Lance Armstrong is considering whether to publicly confess to doping,
according to the New York Times.
The paper claims the 41-year-old could admit to
the findings of a report by the United States Anti-Doping Agency.
Usada found Armstrong and his US Postal Service team had run "the most sophisticated, professionalised and successful doping programme that sport has ever seen".
He was stripped of his seven Tour de France titles and given a lifetime ban.
Cycling's governing body, the International Cycling Union (UCI), accepted Usada's findings and
stripped Armstrong of all results since 1 August, 1998.
The Texan, who did not co-operate with the Usada investigation and has always denied doping, has remained silent since the report although he opted not to appeal against the decision.
However, mention of his seven Tour wins was subsequently removed from his Twitter profile.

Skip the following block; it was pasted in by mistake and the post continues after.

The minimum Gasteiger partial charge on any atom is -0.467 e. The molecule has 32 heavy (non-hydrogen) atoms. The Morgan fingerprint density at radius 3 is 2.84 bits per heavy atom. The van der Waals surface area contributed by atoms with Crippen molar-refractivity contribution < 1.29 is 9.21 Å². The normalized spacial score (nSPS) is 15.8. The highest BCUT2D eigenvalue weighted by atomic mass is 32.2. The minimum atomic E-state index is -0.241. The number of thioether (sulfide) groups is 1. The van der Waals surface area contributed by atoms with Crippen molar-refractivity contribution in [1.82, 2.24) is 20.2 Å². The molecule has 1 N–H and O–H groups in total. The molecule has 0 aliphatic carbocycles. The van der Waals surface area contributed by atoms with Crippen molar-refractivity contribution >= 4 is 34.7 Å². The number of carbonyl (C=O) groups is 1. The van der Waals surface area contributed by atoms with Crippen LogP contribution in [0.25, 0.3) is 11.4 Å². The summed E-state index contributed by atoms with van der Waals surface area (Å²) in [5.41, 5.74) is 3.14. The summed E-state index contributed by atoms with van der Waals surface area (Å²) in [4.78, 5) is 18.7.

It is believed he is considering an admission because he wants to resume his athletic career, and has shown an interest in competing in triathlons.
Asked whether the American was set to come clean, his lawyer, Tim Herman, told the New York Times: "Lance has to speak for himself on that".
The newspaper claimed Armstrong had met with Usada chief executive Ty Tygart - who called for the Texan to tell the truth last month - although Herman denied a meeting had taken place.
The paper also also said Armstrong is seeking to meet with David Howman, the director general of the World Anti-Doping Agency.
Howman said in a statement the agency had read "with interest" media accounts of Armstrong's possible intention to confess.
"To date, Wada has had no official approach from Mr. Armstrong or his legal representatives, but - as with anyone involved in anti-doping violations - it would welcome any discussion that helps in the fight against doping in sport," Howman said.
World Anti-Doping rules permit under certain circumstances penalties for admitted dopers to be reduced.